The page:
Bulletin of Volcanology

, Volume 73, Issue 9, pp 1209–1227 | Cite as

Different communities, different perspectives: issues affecting residents’ response to a volcanic eruption in southern Iceland

  • Deanne K. Bird
  • Guðrún Gísladóttir
  • Dale Dominey-Howes
Research Article


This research investigates residents’ knowledge and perception of the Katla volcano and emergency response procedures in all rural and urban communities located in the eastern and southern Katla hazard zones. Using a questionnaire survey conducted in 2008, we demonstrate that there is an apparent difference between rural and urban communities' knowledge and perceptions, and identify some of the issues influencing residents’ perspectives and behaviour. All rural and most urban residents have an accurate knowledge of Katla, the proposed warning system and emergency response plan. Urban residents perceived the emergency response plan to be appropriate. In comparison, rural residents did not perceive the emergency response plan as appropriate. Rural residents stated that they would personally assess the situation before deciding on a course of action independent of the proposed plan. Livelihood connections and inherited knowledge affect rural residents’ ability and willingness to comply with the recommended procedures. Factors such as hazard knowledge, sense of community and attachment to place indicate that rural residents are more resilient to volcanic hazards. Based on our findings we recommend that emergency management agencies consider issues such as personal responsibility, neighbourliness and community involvement and cooperation, to develop and implement more appropriate volcanic risk mitigation strategies. In light of the recent Eyjafjallajökull eruptions, we provide a brief discussion on the 2010 emergency response. Although our findings are Iceland-specific, our recommendations may be applied internationally to other volcanic and disaster-prone regions.


Attachment to place Local knowledge Trust Preparedness Katla Eyjafjallajökull 



All participants are graciously thanked for their willingness to participate in this investigation. Invaluable advice was provided by Peter Petocz and Gunnar Stefánsson on statistical methods and Pat Bazeley on the applications of NVivo. Thanks are also due to Damian Gore, Benjamin Gillespie, Shane Cronin and Douglas Paton for proof-reading earlier drafts of this manuscript. We would also like to thank Ilan Kelman and Jan Lindsay for constructive and insightful reviews and Hugo Delgado Granados and James White for careful editorial handling. This work was financially supported by Rannís—the Icelandic Centre for Research (Research Grant #081260008), Vegagerðin (The Icelandic Road Administration), the Department of Environment and Geography and the International Office at Macquarie University.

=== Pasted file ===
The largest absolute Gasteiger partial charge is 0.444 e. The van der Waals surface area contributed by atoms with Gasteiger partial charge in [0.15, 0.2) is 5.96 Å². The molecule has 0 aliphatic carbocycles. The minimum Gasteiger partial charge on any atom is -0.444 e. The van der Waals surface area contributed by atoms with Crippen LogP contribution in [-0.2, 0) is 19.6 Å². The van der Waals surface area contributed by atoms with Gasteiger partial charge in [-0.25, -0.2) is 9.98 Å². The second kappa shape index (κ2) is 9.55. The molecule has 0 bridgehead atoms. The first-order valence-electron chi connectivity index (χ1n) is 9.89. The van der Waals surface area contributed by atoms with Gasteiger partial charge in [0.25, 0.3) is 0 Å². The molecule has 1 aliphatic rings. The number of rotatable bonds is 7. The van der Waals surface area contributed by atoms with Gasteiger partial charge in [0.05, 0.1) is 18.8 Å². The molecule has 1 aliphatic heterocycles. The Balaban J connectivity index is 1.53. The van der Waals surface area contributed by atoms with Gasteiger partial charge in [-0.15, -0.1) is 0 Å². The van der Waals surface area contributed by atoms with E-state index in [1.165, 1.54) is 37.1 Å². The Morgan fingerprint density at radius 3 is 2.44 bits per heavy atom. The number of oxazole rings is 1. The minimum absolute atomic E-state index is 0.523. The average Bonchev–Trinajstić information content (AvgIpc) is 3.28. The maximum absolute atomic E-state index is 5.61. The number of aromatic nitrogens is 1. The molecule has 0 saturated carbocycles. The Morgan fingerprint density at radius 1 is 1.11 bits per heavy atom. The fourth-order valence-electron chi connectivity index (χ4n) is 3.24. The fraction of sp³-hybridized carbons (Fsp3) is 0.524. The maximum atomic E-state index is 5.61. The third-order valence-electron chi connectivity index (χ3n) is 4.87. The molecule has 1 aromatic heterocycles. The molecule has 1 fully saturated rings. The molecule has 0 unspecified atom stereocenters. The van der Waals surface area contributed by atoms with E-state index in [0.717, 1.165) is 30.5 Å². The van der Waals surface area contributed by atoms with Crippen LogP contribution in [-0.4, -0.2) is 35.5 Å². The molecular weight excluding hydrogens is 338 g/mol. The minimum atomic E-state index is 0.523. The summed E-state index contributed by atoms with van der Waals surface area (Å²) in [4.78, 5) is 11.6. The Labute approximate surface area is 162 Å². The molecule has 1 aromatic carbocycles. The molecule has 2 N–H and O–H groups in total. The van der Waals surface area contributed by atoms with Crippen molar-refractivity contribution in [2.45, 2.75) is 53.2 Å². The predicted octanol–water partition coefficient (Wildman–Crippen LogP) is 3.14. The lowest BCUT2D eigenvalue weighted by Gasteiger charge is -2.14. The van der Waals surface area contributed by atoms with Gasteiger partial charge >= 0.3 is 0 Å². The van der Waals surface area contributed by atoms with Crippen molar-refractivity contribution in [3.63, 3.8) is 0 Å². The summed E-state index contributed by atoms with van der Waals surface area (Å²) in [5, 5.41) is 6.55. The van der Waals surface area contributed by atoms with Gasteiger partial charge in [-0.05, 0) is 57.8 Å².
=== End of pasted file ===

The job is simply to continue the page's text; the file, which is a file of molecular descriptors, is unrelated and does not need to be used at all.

Supplementary material

445_2011_464_MOESM1_ESM.doc (57 kb)
ESM 1 (DOC 57 kb)


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Copyright information

© Springer-Verlag 2011

Authors and Affiliations

  • Deanne K. Bird
    • 1
    • 2
  • Guðrún Gísladóttir
    • 1
  • Dale Dominey-Howes
    • 3
  1. 1.Department of Geography & Tourism, Faculty of Life and Environmental Sciences, Earth Science InstituteUniversity of IcelandReykjavíkIceland
  2. 2.Risk Frontiers, Department of Environment & Geography, Faculty of ScienceMacquarie UniversityNorth RydeAustralia
  3. 3.Australian Tsunami Research Centre and Natural Hazards Research Laboratory, School of Biological, Earth & Environmental SciencesUniversity of New South WalesSydneyAustralia

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